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I recently went to see the movie and I have to say I quite liked it. It is sad that he had that mental illness and I agree with Stephen on the lack of explanation but overall I still found it inspiring for the portrayal of him fighting against the politicians. Other than the line already mentioned ...I also liked the line where the Senator talks about Pan Am not caring about making money and Howard retorts with "i'm sure his stockholders would like to know that".

Oh yes, Howard Hughes was one hell of a man. I was stunned by how much he accomplished in his life and how noble he was.

Throughout the movie, you could see him knocking down obstacles, reaching for new heights, and battling his enemies (including his illness). The film can be seen, from one perspective, as an accurate portrayal of the spirit and life of a creator.

However, when Scorcese chooses to end the movie the way he does, it seriously undercuts Hughes memory. And because of this, Scorcese cannot be forgiven.

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Oh yes, Howard Hughes was one hell of a man.  I was stunned by how much he accomplished in his life and how noble he was.

Ayn Rand was once asked what she thought of Howard Hughes in a Q+A (in "The Moral Factor" or "Cultural Update", I'm not sure which). Her reply was negative, to the effect that he had problems with his premises; the reply was based on her evaluation of the movies Hughes made, so it probably did not apply to his work as an aviator.

I didn't know what AR was referring to until I saw "Hell's Angels" on TCM a few months ago. To understate somewhat, I will say that the film, especially in its ending, is unsettling. Its production values and its aeroplane stunts are groundbreaking, but in its soul, "Hell's Angels" is very much a creature of the twentieth century.

I have often suspected that the development of most mental illness, although having hereditary and other physiological components, is highly dependent on the premises of the subject. This suspicion arose from observing the high incidence of mental illness in twentieth century intellectuals (John Nash, Virginia Woolf, Ludwig Wittgenstein, etc.), compared with those of the previous centuries: prior to the last one hundred years, artists and scientists often suffered from overwork and nervous breakdowns, but twentienth century intellectuals (especially those in the humanties or philosophy) always seem to be not far from serious neurosis or worse.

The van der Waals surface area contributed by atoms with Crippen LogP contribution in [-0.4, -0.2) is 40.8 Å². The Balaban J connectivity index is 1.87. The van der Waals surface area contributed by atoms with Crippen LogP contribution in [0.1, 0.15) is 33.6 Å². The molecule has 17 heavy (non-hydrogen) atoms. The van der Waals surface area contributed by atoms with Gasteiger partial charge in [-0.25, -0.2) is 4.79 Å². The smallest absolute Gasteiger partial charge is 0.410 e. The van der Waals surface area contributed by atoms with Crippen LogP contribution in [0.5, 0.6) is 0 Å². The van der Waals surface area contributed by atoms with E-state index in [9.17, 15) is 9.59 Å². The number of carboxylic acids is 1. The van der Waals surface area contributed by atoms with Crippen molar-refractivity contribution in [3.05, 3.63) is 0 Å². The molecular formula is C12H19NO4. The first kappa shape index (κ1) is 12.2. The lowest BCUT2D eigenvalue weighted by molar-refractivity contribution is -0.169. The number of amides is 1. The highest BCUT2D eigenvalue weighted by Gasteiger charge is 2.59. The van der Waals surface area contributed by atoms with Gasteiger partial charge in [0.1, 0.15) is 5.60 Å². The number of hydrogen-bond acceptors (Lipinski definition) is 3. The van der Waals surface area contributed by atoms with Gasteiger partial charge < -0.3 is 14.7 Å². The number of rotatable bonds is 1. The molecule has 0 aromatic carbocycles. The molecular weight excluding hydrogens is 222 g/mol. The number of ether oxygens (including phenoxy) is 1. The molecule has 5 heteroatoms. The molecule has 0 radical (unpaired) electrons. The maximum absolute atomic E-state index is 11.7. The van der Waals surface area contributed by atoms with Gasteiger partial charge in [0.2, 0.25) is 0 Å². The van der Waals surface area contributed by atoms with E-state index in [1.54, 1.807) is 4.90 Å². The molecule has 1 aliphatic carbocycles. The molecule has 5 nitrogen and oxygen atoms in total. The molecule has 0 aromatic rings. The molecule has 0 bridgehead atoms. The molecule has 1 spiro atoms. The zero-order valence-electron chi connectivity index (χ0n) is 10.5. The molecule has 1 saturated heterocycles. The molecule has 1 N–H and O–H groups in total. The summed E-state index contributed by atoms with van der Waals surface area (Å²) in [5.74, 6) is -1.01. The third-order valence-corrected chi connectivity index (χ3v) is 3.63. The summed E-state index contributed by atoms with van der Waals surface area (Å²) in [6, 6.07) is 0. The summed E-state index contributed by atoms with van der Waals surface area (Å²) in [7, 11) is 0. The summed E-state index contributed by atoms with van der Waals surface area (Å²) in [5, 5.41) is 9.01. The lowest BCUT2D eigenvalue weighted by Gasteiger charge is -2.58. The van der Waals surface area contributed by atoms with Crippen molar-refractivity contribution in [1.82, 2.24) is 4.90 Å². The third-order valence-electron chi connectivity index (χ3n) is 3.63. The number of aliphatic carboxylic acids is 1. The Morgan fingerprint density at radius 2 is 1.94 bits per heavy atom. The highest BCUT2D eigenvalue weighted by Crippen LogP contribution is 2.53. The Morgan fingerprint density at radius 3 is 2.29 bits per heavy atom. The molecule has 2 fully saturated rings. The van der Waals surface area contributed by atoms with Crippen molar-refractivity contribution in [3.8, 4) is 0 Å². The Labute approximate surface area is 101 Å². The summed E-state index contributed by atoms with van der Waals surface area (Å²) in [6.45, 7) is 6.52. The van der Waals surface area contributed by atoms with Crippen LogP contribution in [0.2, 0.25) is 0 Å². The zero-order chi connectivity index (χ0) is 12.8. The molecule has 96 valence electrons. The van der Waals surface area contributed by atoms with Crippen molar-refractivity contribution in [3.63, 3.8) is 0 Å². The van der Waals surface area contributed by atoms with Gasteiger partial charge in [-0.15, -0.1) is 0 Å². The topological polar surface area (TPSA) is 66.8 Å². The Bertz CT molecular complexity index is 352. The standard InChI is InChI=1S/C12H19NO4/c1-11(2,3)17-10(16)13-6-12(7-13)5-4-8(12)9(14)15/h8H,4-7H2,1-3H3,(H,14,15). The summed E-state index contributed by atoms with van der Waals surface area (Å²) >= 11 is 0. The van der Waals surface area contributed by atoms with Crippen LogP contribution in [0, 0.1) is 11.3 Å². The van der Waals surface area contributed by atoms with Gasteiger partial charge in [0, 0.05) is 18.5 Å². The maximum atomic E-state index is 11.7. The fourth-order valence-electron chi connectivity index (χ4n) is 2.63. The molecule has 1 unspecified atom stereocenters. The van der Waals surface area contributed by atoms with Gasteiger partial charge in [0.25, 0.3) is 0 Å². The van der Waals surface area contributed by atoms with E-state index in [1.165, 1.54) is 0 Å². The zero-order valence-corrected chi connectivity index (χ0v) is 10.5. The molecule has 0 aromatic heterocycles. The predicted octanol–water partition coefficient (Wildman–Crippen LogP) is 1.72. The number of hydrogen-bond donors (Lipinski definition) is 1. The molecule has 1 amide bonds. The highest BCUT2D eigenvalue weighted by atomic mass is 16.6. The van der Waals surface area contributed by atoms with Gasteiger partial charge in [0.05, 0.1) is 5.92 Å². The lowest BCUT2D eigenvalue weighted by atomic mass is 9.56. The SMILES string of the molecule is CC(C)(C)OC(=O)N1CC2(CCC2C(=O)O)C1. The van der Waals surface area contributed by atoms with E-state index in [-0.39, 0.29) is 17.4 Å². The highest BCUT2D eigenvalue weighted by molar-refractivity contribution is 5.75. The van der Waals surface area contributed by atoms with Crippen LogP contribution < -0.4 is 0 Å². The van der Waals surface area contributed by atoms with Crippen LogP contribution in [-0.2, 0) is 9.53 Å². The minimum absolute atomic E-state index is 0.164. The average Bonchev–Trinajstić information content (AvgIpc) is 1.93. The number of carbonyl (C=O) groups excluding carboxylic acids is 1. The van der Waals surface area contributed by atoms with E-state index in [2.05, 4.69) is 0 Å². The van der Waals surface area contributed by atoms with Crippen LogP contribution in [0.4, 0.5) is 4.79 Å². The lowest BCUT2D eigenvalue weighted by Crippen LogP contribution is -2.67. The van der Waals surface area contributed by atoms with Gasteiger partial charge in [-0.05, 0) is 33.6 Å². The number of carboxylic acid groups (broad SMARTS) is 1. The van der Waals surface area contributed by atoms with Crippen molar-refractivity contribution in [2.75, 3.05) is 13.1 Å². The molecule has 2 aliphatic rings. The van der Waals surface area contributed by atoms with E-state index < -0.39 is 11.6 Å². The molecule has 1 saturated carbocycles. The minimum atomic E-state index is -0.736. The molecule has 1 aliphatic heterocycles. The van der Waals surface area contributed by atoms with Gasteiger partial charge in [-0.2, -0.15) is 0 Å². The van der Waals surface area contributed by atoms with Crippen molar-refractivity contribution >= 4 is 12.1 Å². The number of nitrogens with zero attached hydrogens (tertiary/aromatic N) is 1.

The case of Howard Hughes seems to confirm that theory somewhat, although it is still a hypothesis.

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  • 4 months later...

I just rented the Aviator, I was pleasantly surprised...for the first 30 minutes of the movie. Here, I thought, was a man who was a true innovator, and capitalist who loves what he does and does it well. However, as mentioned in eariler posts, his ambition and drive was later attributed to his OCD, not of any heroic vision he had. I found the fixation on his OCD to be distracting, and missing of the crucial positive elements of his nature.

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  • 1 year later...
his ambition and drive was later attributed to his OCD, not of any heroic vision he had. I found the fixation on his OCD to be distracting, and missing of the crucial positive elements of his nature.

How was it attributed to his OCD? I saw the film as a struggle between Hughes' brilliant will (to make epic films, fly airplanes faster, higher and greater than any previous, and enjoy the monetary rewards of his success) and his irrational OCD. The climax was when he overcame a terrible bout (when he's naked in the redroom eating only chocolate chip cookies with medium chips and warm milk), cleaned up and showed up to the hearing to call out the senator's bullshit. This part made me laugh with joy. That the very end was him relapsing doesn't make the film a terrible, hopeless movie.

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  • 2 weeks later...

What the movie sets out to do is ambitious, like Hughes himself - but like others here, I think it overreaches, both stylistically and narratively, and misses the mark.

But in my opinion, the wrongs of this film (and of Gangs of New York) were totally wiped clean by the Departed. All is forgiven Marty.

Edited by Sayn